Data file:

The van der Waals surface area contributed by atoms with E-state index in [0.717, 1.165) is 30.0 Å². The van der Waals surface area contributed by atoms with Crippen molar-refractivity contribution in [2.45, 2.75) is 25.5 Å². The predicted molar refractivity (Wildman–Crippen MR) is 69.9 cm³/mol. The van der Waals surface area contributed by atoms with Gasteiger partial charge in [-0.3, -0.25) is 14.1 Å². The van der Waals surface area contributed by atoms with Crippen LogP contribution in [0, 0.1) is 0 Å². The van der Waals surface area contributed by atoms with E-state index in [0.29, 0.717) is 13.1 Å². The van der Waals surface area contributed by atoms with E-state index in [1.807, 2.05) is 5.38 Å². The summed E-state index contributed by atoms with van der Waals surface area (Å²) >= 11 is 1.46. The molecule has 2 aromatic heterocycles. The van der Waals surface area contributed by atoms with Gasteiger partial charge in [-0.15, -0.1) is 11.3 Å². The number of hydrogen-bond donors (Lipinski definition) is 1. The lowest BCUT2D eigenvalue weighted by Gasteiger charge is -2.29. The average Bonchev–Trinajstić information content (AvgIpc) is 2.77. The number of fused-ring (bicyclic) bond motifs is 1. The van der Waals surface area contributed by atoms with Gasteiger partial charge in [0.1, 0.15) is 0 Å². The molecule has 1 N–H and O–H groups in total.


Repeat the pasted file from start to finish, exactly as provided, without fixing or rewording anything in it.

The van der Waals surface area contributed by atoms with E-state index in [0.717, 1.165) is 30.0 Å². The van der Waals surface area contributed by atoms with Crippen molar-refractivity contribution in [2.45, 2.75) is 25.5 Å². The predicted molar refractivity (Wildman–Crippen MR) is 69.9 cm³/mol. The van der Waals surface area contributed by atoms with Gasteiger partial charge in [-0.3, -0.25) is 14.1 Å². The van der Waals surface area contributed by atoms with Crippen LogP contribution in [0, 0.1) is 0 Å². The van der Waals surface area contributed by atoms with E-state index in [0.29, 0.717) is 13.1 Å². The van der Waals surface area contributed by atoms with E-state index in [1.807, 2.05) is 5.38 Å². The summed E-state index contributed by atoms with van der Waals surface area (Å²) >= 11 is 1.46. The molecule has 2 aromatic heterocycles. The van der Waals surface area contributed by atoms with Gasteiger partial charge in [-0.15, -0.1) is 11.3 Å². The number of hydrogen-bond donors (Lipinski definition) is 1. The lowest BCUT2D eigenvalue weighted by Gasteiger charge is -2.29. The average Bonchev–Trinajstić information content (AvgIpc) is 2.77. The number of fused-ring (bicyclic) bond motifs is 1. The van der Waals surface area contributed by atoms with Gasteiger partial charge in [0.1, 0.15) is 0 Å². The molecule has 1 N–H and O–H groups in total.